Colored with life experiences and the joy of studio practices, Nic Coviello’s goal is to provide the viewer with an alternate narrative on a commonplace subject.  Parklands, botanical forms, and animals provide the context for his work.  Coviello fuses traditional methods of drawing, painting, and printmaking with photographic and digital imaging techniques to get at an “elusive” real and a “concrete” imagined nature.  Appropriating photographic data and explorations in computer graphics complement his field drawing, painting, and collected fragments of nature.  Coviello creates background landscapes with painterly techniques and portrays the foreground figures with high-contrast black and white photographic elements.  Born in Connecticut, Coviello came to Philadelphia to study at the Pennsylvania Academy of the Fine Arts where he earned coordinated BFA and MFA degrees from the University of Pennsylvania.  He now lives and works in Philadelphia and has exhibited widely at venues including the Philadelphia International Airport, The Painting Center in New York, and the Korean University of the Arts in Seoul, Korea.  Coviello taught Digital Design as a Lecturer at the University of Pennsylvania’s School of Design and was an Artist Member and Board Member of the Nexus Foundation for the Arts from 2004 until 2009.

Tim Portlock’s lifelong interest in the dialogue between place and the formation of identity is the fuel behind his creative endeavors.  Educated primarily as a traditional visual artist, Portlock has worked in the past as a community-based muralist as well as a studio painter.  His current body of work includes large format print images created using 3D gaming technology to simulate real world and imagined spaces based on the Las Vegas strip and surrounding desert. Recent work also includes large, outdoor video projections onto buildings that create temporary public art.   Portlock received a BFA in Painting from the Kansas City Art Institute, an MFA in Art and Design from the University of Chicago, and an MFA in Electronic Visualization from the University of Illinois.  Portlock is currently an Associate Professor in the Film and Media Department at Hunter College (CUNY- New York City), and previously worked at the University of Paris-Sorbonne.  A 2011 recipient of a Pew Fellowship, Portlock has exhibited widely throughout the US and internationally including Ars Electronica in Austria, ISEA in Japan, and the Tate Modern as a member of the Artist Collective Vox Populi.

Jennie Thwing, Imaginary RealityJennie Thwing, My Black Hole:  Cold, Archival Pigment Print, 36” x 48”, © Jennie Thwing 2013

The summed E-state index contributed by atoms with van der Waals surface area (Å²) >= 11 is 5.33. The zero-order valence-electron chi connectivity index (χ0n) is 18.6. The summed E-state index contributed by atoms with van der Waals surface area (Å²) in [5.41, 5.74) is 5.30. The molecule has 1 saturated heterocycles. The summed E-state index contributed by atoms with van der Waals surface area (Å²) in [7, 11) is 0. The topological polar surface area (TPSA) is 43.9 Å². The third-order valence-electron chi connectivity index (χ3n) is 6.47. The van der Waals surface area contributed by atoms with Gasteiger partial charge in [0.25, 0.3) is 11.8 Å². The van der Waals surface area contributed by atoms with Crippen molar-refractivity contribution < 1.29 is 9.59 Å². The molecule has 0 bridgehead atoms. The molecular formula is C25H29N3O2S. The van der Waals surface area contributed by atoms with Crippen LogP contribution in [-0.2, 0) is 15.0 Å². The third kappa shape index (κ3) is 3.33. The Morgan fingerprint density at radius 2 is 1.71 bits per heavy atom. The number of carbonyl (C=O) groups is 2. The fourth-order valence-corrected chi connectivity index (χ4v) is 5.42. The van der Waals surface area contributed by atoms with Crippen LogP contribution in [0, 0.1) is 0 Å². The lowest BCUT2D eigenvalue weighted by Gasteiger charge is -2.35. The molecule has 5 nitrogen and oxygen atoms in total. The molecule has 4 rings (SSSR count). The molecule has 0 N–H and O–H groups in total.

Jennie Thwing is a New York-based artist and film maker.  Using video, installation, and animation she creates imaginary narratives that reference her history, ideology, social context, family mythologies, and dreams.  Her subject matter ranges from miniature animated dioramas to historical reenactments.  All of her work involves the anthropomorphism of nature, refuse, and human environments.  Currently an Assistant Professor of Visual Communication at SUNY Farmingdale College as well as an Associate Professor of Art at Rowan University, Thwing received her BFA in Graphic Design at Tyler School of Art in Philadelphia, and went on to receive her MFA in Imaging and Digital Arts at University of Maryland. Her work has been widely exhibited in the US and abroad at venues including the Museum of Contemporary Art in Seattle, the Institute for Contemporary Art in Philadelphia, the Fondazion Mudima per l’Arte Contemporarnea in Milan, The Independent Museum of Contemporary Art (IMCA) in Cyprus and the New York Studio Gallery.  Thwing was also recently chosen as a Center for Emerging Visual Artists Fellow and a 2014 Queens Arts Fund Grant recipient.

Amie Potsic, curator of the exhibition, began her tenure as Executive Director of Main Line Art Center in July of 2012.  Prior to that, she served as Director of Gallery 339 and Director of the Career Development Program at the Center for Emerging Visual Artists (CFEVA) in Philadelphia where she curated exhibitions and planned professional development programming for emerging and professional artists. Potsic has curated over 70 exhibitions at venues including The Philadelphia Museum of Art, Pittsburgh Center for the Arts and Moore College of Art & Design. Potsic is also an established photographic artist who has exhibited her work nationally and internationally.  In addition, she is currently Chair of the Art In City Hall Artistic Advisory Board to the City of Philadelphia’s Office of Arts, Culture & the Creative Economy.